Gloria Jansen

Gloria Jansen, Class of 2018.

Home Region
Germany

What I'm Studying
Biology

Favorite Campus Food
Ernie's hot roast turkey sandwich in the Marketplace

Favorite Abu Dhabi Activities
Swim, bike, run, play the piano, trumpet, violin, list books that I absolutely want to read (and then rarely manage to do so)

Me in a Nutshell
Permanent globetrotter

"I have always loved a lot of different things: literature and science, languages and music, sports and theater."

I struggled with the idea of having to focus on only one thing at university in Europe, which was where I originally thought I would end up. I was only 17 in my final year of high school and I felt that it was too early to limit myself to the study of one subject.

The core curriculum and other liberal arts aspects of NYU Abu Dhabi appealed to me. What really convinced me was Candidate Weekend and the students I met there. I felt quite intuitively that these were people that I would want to spend time with.

I love science because it leads me to question the way things are and why they are thought to be that way based on experimental evidence.

I love biology because it attempts to explain how complexities like behavior come about, and how aspects of living things are linked.

There are a lot of unanswered questions, and we have incredible tools to address these and advance our understanding of biological processes. I love neurobiology in particular because it speaks to the fundamentals of brain and nervous system, which ultimately shape our thinking, decision-making and other complex processes that dictate our every minute.

We tend to think that we are more than our biology, but in the brain, it ultimately comes down to an intricately connected, highly dynamic network of chemical and electrical signals. Using some very sophisticated tools to manipulate aspects of that network, we are trying to understand it a little better. And, in contrast to the popular idea that "we don't how the brain works", we actually do have a wealth of (sometimes contradictory) evidence on which we can base further research and hypotheses.

I spent the past year working on my Capstone project in the Chaudhury Lab at NYUAD.

In my project I studied mood, which is represented in specific areas of the brain, and how it affects sleep patterns both at the level of the brain's electrical activity and at the level of gene expression.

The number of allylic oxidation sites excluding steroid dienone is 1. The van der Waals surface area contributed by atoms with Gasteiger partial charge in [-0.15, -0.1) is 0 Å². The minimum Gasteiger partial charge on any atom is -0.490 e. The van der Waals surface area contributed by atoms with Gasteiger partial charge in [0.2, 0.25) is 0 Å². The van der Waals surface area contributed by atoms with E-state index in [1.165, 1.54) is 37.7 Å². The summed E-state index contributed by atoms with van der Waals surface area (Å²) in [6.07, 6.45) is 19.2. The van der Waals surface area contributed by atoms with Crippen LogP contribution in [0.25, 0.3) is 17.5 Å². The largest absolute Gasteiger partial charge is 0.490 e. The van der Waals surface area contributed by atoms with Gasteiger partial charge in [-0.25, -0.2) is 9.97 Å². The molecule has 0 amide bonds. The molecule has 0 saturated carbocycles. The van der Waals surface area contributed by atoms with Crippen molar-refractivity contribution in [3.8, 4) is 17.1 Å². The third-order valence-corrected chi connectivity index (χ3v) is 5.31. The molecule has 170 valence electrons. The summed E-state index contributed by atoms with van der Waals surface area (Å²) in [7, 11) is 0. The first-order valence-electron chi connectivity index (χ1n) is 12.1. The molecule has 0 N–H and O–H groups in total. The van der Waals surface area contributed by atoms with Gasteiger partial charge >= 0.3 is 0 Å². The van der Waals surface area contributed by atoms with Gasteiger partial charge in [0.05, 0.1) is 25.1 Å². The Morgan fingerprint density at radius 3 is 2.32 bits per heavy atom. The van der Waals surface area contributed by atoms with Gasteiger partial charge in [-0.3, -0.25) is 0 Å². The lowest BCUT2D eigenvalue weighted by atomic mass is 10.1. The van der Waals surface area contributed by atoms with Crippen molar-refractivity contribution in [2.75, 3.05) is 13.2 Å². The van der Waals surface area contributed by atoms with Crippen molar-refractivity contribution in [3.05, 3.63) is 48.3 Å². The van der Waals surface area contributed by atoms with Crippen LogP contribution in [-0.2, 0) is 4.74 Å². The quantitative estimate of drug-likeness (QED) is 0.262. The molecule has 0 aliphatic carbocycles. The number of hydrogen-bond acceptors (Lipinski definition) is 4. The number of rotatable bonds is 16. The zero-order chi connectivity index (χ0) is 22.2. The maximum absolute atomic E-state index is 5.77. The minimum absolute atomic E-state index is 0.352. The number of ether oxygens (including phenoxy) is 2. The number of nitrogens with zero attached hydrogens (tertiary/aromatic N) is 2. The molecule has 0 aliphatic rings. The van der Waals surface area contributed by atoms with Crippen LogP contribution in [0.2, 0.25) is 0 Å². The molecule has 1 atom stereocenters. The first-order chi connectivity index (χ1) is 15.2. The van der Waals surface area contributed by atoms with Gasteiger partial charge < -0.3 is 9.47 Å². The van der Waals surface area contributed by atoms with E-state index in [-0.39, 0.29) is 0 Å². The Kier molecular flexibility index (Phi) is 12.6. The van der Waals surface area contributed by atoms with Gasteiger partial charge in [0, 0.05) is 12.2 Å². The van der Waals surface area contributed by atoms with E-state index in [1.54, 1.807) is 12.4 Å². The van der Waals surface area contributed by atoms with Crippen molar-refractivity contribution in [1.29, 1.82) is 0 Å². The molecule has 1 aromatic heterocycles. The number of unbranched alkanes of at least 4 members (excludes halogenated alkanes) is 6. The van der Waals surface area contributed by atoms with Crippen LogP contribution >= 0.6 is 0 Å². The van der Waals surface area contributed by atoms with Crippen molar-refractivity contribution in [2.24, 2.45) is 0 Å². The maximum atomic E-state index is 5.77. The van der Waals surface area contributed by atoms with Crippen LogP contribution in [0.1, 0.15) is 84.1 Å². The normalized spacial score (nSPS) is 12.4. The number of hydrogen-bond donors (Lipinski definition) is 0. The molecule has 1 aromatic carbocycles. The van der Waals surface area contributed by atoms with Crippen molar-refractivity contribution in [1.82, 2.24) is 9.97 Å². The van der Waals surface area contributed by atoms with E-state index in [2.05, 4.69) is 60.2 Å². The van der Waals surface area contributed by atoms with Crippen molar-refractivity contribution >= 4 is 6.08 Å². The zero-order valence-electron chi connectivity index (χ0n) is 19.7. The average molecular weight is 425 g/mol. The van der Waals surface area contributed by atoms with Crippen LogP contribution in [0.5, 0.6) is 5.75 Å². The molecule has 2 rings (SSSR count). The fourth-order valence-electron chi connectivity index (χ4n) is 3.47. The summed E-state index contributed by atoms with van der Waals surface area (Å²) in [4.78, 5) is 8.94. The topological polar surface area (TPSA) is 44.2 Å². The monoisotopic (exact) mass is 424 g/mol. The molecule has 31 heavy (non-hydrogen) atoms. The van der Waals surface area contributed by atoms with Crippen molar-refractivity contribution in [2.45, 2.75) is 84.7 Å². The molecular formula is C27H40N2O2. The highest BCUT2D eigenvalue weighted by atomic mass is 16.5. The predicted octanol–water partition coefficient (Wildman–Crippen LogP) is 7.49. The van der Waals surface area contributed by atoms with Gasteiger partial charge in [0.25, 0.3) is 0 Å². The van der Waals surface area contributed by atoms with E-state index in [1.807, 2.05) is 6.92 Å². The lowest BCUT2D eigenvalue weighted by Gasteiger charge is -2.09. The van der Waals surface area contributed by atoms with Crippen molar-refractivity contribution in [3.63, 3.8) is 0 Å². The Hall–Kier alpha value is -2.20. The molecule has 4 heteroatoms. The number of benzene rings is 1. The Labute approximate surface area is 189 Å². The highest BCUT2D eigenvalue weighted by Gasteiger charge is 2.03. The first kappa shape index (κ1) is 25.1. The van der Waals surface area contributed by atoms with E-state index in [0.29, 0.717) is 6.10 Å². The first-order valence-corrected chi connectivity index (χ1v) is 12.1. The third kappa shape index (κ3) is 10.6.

All of us have experienced times during which we don't get enough sleep and may become quite solemn and cranky. In depressed patients, sleep deprivation actually removes symptoms of low mood. 

Amongst other things, this tells us that the two concepts of mood and sleep are linked. However, the way in which they affect each other in the brain remains unclear.

What's a Capstone Project?

A year-long research endeavour required in your senior year at NYUAD.

In our lab, we use a mouse model of depression, where depressive-like behavior is induced in mice after they are subjected to a form of social stress. We can study molecular pathways in the brain that are aberrant as a result of this exposure to stress, and also see how the amount and intensity of sleep is affected. In this way, we hope to gain a better understanding of why and how sleep-related symptoms come about in depression.

In the future, this will be important for the development of new therapies, especially as depressive disorders are on the rise and there is an increased awareness for the destructiveness of this disease both for the individual patients and society at large.

I'm extremely happy that I will be able to continue this work over the summer through the university’s postgraduate training program.

Youssef Idagdhour is an incredibly talented professor.

He has an impressive breadth and depth of knowledge about all things genetics, genomics, immunology and epidemiology. In class, we usually started talking about quite general concepts and then ended up somewhere else, discussing why those concepts were there in the first place from the perspective of evolution. Professpr Idagdhour taught me that there will always be more questions for us to answer, and his optimism about research is very inspiring.

As he is my academic mentor, he also happened to be involved in my graduate school applications. After a rough week of interviews and decisions, I wrote him a rather frantic e-mail one evening asking him what I should do. He replied immediately, telling me that I could call him anytime to talk through my options. I could hear his family talking in the background as he listened to me and helped me come up with a plan for what my next steps would be.

Those are real NYUAD moments: when your professors are willing to go above and beyond to help and support you, like a family member.

Gloria Jansen, Class of 2018

For nearly two semesters, I volunteered with the Filipina Safehouse.

We would drive there once a week, and prepare activities for the women who live there. We organized career advising and creative writing workshops,  cappella singing, dancing, and arts and crafts sessions. My favorite events were the Halloween and Christmas parties. We would bring snacks and music, and the wonderful women who live at the safehouse would bring all their energy.

I always felt humbled and in awe of these powerful ladies who were working through a lot of hardships in their lives but radiated so much positivity and optimism, and never failed to smile and laugh.

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